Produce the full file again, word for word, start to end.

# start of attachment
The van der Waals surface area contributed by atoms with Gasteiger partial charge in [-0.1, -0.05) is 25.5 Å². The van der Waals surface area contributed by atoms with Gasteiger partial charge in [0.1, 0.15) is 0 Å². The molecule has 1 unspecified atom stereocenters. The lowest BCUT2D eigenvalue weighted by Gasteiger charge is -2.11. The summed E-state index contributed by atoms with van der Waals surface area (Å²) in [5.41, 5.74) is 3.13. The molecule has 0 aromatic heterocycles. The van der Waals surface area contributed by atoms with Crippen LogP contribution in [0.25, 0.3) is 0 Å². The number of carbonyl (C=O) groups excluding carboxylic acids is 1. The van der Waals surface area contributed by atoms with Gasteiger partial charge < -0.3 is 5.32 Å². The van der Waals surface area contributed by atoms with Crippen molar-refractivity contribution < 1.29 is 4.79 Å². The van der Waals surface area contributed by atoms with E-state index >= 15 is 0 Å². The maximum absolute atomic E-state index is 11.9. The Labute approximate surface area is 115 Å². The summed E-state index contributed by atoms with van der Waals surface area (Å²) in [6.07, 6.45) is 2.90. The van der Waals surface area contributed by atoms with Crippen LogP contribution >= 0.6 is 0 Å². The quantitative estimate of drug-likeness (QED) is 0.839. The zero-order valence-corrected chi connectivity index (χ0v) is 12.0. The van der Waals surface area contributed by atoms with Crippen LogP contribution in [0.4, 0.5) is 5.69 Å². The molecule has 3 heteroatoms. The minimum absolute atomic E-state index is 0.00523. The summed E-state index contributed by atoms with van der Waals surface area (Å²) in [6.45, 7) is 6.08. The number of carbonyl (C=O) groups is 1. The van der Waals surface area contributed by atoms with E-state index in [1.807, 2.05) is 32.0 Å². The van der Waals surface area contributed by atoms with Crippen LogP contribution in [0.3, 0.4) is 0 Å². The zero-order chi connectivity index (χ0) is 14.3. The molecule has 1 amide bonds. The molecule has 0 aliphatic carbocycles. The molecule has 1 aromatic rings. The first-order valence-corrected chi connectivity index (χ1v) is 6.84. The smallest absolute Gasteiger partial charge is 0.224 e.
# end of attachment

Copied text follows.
The van der Waals surface area contributed by atoms with Gasteiger partial charge in [-0.1, -0.05) is 25.5 Å². The van der Waals surface area contributed by atoms with Gasteiger partial charge in [0.1, 0.15) is 0 Å². The molecule has 1 unspecified atom stereocenters. The lowest BCUT2D eigenvalue weighted by Gasteiger charge is -2.11. The summed E-state index contributed by atoms with van der Waals surface area (Å²) in [5.41, 5.74) is 3.13. The molecule has 0 aromatic heterocycles. The van der Waals surface area contributed by atoms with Crippen LogP contribution in [0.25, 0.3) is 0 Å². The number of carbonyl (C=O) groups excluding carboxylic acids is 1. The van der Waals surface area contributed by atoms with Gasteiger partial charge < -0.3 is 5.32 Å². The van der Waals surface area contributed by atoms with Crippen molar-refractivity contribution < 1.29 is 4.79 Å². The van der Waals surface area contributed by atoms with E-state index >= 15 is 0 Å². The maximum absolute atomic E-state index is 11.9. The Labute approximate surface area is 115 Å². The summed E-state index contributed by atoms with van der Waals surface area (Å²) in [6.07, 6.45) is 2.90. The van der Waals surface area contributed by atoms with Crippen LogP contribution >= 0.6 is 0 Å². The quantitative estimate of drug-likeness (QED) is 0.839. The zero-order valence-corrected chi connectivity index (χ0v) is 12.0. The van der Waals surface area contributed by atoms with Crippen LogP contribution in [0.4, 0.5) is 5.69 Å². The molecule has 3 heteroatoms. The minimum absolute atomic E-state index is 0.00523. The summed E-state index contributed by atoms with van der Waals surface area (Å²) in [6.45, 7) is 6.08. The number of carbonyl (C=O) groups is 1. The van der Waals surface area contributed by atoms with E-state index in [1.807, 2.05) is 32.0 Å². The van der Waals surface area contributed by atoms with Crippen LogP contribution in [0.3, 0.4) is 0 Å². The zero-order chi connectivity index (χ0) is 14.3. The molecule has 1 amide bonds. The molecule has 0 aliphatic carbocycles. The molecule has 1 aromatic rings. The first-order valence-corrected chi connectivity index (χ1v) is 6.84. The smallest absolute Gasteiger partial charge is 0.224 e.